9. 5-1 The Goods Market and the IS Relation Figure 5 - 3 Shifts of the IS Curve Shifts of the IS Curve An increase in taxes shifts the IS curve to the left.

10. 5-2 Financial Markets and the LM Relation • The interest rate is determined by the equality of the supply of and the demand for money: M = nominal money stock\$YL(i) = demand for money\$Y = nominal incomei = nominal interest rate

11. 5-2 Financial Markets and the LM Relation Real Money, Real Income, and the Interest Rate • The equation gives a relation between money, nominal income, and the interest rate. The LM relation: In equilibrium, the real money supply is equal to the real money demand, which depends on real income, Y, and the interest rate, i: From chapter 2, recall that Nominal GDP = Real GDP multiplied by the GDP deflator: Equivalently:

12. 5-2 Financial Markets and the LM Relation Figure 5 - 4 The Derivation of theLM Curve Deriving the LM Curve An increase in income leads, at a given interest rate, to an increase in the demand for money. Given the money supply, this increase in the demand for money leads to an increase in the equilibrium interest rate. Equilibrium in the financial markets implies that an increase in income leads to an increase in the interest rate. The LM curve is therefore upward sloping.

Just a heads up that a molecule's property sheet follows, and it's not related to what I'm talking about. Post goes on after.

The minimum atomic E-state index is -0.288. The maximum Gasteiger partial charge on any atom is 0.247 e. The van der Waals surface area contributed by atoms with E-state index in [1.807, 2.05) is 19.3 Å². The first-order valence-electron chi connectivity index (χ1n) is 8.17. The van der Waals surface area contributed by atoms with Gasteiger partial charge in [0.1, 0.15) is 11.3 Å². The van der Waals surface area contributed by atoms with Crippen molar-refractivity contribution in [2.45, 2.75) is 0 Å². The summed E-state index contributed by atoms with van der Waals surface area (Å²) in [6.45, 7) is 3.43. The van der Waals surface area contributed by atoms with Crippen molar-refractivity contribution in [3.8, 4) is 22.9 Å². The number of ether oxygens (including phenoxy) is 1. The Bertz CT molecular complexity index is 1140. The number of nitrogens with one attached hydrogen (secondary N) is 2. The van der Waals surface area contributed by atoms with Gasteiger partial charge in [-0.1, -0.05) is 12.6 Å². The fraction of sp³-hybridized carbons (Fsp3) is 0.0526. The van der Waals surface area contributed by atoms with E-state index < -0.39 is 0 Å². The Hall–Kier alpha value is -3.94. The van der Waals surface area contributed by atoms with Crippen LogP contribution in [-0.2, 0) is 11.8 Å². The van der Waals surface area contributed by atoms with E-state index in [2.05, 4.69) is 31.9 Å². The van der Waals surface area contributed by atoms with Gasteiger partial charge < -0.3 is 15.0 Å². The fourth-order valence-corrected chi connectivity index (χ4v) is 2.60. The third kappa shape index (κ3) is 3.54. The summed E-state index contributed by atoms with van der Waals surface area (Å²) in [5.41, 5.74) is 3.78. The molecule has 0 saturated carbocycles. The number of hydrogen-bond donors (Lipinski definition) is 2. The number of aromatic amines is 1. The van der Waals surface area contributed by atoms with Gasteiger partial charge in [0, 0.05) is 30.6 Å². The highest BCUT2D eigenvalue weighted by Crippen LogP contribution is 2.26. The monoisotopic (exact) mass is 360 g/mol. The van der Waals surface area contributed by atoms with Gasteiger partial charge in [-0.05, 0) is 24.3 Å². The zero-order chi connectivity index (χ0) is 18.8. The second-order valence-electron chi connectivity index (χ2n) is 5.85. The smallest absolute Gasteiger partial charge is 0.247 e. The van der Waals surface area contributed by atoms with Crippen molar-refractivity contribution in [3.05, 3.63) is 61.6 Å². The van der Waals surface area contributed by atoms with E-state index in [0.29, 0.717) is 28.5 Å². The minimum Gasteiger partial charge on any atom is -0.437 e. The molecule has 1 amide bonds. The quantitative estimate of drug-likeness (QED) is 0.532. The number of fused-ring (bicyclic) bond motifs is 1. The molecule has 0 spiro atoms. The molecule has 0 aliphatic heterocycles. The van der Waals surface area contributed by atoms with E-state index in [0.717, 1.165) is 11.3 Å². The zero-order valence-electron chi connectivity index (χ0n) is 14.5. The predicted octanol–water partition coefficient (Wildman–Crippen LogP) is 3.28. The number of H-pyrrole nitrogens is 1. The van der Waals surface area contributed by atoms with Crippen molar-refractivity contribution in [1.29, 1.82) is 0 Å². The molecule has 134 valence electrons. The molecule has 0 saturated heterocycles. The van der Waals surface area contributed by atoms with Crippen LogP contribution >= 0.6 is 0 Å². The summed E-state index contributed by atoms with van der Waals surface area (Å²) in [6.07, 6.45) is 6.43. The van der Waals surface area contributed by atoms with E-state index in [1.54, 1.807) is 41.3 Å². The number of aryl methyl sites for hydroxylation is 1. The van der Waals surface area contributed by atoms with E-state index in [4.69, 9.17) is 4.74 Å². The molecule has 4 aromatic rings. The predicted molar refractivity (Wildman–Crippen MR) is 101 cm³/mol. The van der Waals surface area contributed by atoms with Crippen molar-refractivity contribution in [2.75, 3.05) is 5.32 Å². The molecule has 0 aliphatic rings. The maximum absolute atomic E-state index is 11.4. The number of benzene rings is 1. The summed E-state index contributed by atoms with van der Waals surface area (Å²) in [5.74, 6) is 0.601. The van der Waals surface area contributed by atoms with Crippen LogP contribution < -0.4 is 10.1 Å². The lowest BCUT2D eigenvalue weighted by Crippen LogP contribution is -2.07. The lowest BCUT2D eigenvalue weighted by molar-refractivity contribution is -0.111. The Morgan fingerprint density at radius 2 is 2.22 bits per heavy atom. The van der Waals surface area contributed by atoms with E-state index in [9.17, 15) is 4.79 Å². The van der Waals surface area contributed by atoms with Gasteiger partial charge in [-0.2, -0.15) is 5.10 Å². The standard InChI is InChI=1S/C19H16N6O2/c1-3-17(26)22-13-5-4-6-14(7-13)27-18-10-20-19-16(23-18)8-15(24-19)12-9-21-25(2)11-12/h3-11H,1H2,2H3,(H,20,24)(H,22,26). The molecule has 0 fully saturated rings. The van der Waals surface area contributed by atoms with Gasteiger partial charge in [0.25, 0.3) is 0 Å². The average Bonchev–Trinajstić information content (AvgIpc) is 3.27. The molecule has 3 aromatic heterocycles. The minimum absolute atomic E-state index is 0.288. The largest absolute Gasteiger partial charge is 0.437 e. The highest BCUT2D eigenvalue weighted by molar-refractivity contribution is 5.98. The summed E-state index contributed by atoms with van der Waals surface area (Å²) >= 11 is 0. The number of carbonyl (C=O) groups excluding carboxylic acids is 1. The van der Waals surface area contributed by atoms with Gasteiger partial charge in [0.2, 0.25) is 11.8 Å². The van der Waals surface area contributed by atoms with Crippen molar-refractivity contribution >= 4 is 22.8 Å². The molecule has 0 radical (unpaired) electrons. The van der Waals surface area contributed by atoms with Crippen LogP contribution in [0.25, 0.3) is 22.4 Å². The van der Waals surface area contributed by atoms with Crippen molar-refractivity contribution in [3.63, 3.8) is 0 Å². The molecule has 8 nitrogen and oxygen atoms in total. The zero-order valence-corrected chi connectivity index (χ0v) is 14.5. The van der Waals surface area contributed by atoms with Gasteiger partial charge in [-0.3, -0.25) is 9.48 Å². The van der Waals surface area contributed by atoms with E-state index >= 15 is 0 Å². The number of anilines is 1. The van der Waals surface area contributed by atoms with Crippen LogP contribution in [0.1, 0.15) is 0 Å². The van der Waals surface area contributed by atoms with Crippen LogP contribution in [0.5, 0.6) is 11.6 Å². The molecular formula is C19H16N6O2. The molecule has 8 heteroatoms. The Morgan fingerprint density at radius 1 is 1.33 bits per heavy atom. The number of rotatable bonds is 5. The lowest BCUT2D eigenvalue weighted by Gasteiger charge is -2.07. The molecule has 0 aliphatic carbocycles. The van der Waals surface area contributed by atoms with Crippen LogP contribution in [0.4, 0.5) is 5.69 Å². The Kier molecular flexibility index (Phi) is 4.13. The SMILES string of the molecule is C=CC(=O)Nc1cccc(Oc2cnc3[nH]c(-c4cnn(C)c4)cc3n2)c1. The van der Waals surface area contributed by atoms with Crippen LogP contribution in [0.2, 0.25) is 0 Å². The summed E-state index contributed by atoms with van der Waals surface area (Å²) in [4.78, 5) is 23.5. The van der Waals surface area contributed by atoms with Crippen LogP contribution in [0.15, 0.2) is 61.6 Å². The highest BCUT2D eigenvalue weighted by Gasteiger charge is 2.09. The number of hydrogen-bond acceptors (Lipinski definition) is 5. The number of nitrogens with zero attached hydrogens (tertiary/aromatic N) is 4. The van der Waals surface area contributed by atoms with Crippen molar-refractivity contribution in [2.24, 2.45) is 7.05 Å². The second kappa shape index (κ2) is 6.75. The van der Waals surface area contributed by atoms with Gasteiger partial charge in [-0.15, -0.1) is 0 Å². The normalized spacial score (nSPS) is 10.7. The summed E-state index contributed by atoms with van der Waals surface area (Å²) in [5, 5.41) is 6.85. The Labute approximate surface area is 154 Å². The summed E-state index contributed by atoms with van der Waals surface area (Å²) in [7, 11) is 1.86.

13. 5-2 Financial Markets and the LM Relation Deriving the LM Curve Figure 5-4(b) plots the equilibrium interest rate, i, on the vertical axis against income on the horizontal axis. This relation between output and the interest rate is represented by the upward sloping curve in Figure 5-4(b). This curve is called the LMcurve.